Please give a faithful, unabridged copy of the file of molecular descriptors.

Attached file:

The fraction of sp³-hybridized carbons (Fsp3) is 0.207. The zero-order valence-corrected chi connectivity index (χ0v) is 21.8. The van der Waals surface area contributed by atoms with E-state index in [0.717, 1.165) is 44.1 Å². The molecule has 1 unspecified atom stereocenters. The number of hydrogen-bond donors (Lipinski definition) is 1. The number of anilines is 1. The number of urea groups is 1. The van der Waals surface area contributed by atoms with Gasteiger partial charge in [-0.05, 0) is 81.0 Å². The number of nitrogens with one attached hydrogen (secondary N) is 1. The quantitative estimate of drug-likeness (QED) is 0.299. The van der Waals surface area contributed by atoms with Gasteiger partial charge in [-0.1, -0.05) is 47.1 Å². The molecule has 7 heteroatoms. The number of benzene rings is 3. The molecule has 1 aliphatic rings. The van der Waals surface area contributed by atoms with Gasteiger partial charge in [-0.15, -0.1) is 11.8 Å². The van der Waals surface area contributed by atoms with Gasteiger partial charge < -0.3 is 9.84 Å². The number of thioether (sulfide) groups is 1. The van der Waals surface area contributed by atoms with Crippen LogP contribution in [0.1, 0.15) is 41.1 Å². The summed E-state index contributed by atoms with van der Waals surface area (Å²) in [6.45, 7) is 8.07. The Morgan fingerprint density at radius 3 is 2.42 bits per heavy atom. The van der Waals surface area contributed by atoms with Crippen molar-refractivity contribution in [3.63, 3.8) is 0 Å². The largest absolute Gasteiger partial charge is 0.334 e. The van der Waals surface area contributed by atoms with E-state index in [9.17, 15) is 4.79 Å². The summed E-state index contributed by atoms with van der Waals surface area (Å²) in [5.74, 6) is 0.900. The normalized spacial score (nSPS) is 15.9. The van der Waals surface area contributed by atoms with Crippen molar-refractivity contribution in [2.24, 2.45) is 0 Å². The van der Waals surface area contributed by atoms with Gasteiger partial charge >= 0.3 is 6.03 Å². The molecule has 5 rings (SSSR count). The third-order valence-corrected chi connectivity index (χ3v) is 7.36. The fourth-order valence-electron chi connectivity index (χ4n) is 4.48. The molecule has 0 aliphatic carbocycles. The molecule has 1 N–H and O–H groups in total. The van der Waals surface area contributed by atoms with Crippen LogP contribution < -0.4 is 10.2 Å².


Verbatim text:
The fraction of sp³-hybridized carbons (Fsp3) is 0.207. The zero-order valence-corrected chi connectivity index (χ0v) is 21.8. The van der Waals surface area contributed by atoms with E-state index in [0.717, 1.165) is 44.1 Å². The molecule has 1 unspecified atom stereocenters. The number of hydrogen-bond donors (Lipinski definition) is 1. The number of anilines is 1. The number of urea groups is 1. The van der Waals surface area contributed by atoms with Gasteiger partial charge in [-0.05, 0) is 81.0 Å². The number of nitrogens with one attached hydrogen (secondary N) is 1. The quantitative estimate of drug-likeness (QED) is 0.299. The van der Waals surface area contributed by atoms with Gasteiger partial charge in [-0.1, -0.05) is 47.1 Å². The molecule has 7 heteroatoms. The number of benzene rings is 3. The molecule has 1 aliphatic rings. The van der Waals surface area contributed by atoms with Gasteiger partial charge in [-0.15, -0.1) is 11.8 Å². The van der Waals surface area contributed by atoms with Gasteiger partial charge < -0.3 is 9.84 Å². The number of thioether (sulfide) groups is 1. The van der Waals surface area contributed by atoms with Crippen LogP contribution in [0.1, 0.15) is 41.1 Å². The summed E-state index contributed by atoms with van der Waals surface area (Å²) in [6.45, 7) is 8.07. The Morgan fingerprint density at radius 3 is 2.42 bits per heavy atom. The van der Waals surface area contributed by atoms with Crippen molar-refractivity contribution in [3.63, 3.8) is 0 Å². The largest absolute Gasteiger partial charge is 0.334 e. The van der Waals surface area contributed by atoms with E-state index in [9.17, 15) is 4.79 Å². The summed E-state index contributed by atoms with van der Waals surface area (Å²) in [5.74, 6) is 0.900. The normalized spacial score (nSPS) is 15.9. The van der Waals surface area contributed by atoms with Crippen molar-refractivity contribution in [2.24, 2.45) is 0 Å². The van der Waals surface area contributed by atoms with Gasteiger partial charge >= 0.3 is 6.03 Å². The molecule has 5 rings (SSSR count). The third-order valence-corrected chi connectivity index (χ3v) is 7.36. The fourth-order valence-electron chi connectivity index (χ4n) is 4.48. The molecule has 0 aliphatic carbocycles. The molecule has 1 N–H and O–H groups in total. The van der Waals surface area contributed by atoms with Crippen LogP contribution < -0.4 is 10.2 Å².